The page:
One of the 20th century's most controversial and influential artworks is the centerpiece of a daring show at the University of Vermont's Fleming Museum of Art. "Staring Back: The Creation and Legacy of Picasso's Demoiselles d'Avignon" amounts to a bold experiment on the part of curator and museum director Janie Cohen — not least because that monument of modern art isn't actually on display at the Fleming. "Les Demoiselles d'Avignon" has been ensconced at Manhattan's Museum of Modern Art since 1939.
Inspired by the spirit that prompted Picasso to paint his revolutionary masterpiece, Cohen upends convention in staging this high-tech homage. The multifaceted show is meant to acquaint visitors with the antecedents, historical context and creative process that produced "Demoiselles" — and to demonstrate how the painting influenced artists who came after Picasso.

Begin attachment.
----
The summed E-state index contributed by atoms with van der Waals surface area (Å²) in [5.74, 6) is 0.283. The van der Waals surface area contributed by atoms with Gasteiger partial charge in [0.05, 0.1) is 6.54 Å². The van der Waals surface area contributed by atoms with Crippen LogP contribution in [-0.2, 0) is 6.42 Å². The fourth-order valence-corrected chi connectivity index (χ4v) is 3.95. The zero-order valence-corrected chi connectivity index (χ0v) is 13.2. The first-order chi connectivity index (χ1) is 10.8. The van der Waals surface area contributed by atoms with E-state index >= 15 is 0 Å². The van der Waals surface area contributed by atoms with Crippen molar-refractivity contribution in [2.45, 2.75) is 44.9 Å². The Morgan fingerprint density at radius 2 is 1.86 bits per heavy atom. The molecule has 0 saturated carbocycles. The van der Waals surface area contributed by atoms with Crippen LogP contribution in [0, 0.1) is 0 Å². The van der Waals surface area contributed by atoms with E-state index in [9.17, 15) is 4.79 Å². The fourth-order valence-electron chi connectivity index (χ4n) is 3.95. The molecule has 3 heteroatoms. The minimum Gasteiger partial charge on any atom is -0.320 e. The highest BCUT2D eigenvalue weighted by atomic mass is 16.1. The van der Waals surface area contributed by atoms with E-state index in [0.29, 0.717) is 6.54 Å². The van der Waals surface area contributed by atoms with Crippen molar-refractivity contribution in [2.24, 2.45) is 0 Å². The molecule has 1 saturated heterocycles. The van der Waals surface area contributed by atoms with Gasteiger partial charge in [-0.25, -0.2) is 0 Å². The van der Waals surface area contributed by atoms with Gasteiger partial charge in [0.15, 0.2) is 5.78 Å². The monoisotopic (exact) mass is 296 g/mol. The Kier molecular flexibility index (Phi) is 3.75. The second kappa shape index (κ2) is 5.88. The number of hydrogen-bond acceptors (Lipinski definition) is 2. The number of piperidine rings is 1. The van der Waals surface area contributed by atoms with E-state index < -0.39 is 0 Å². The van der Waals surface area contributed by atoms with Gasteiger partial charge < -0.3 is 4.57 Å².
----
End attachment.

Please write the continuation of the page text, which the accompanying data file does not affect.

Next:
This is not the sort of static display that museums have long packaged for the public. Cohen goes all out with multimedia installations created by Jenn Karson, a sound artist and lecturer in UVM's College of Engineering and Mathematical Sciences; and Coberlin Brownell, an assistant professor in the Emergent Media program at Champlain College. These not only offer partial compensation for the absence of Picasso's roughly 8-foot-by-8-foot canvas, but work to place the viewer in the time, and even in the mindset, of the artist in 1907.
Hand-controlled digital devices send explanatory blocks of text, photos and reproductions scrolling down the walls. An augmented-reality section includes an array of iPads that offer views of all 700 of the artist's studies for the painting. An audiovisual installation presents the scene and ambient noises Picasso would have heard outside his Montmartre studio in Paris. Another cycles through readings of searingly critical comments made in response to "Demoiselles" when the artist first showed it to colleagues.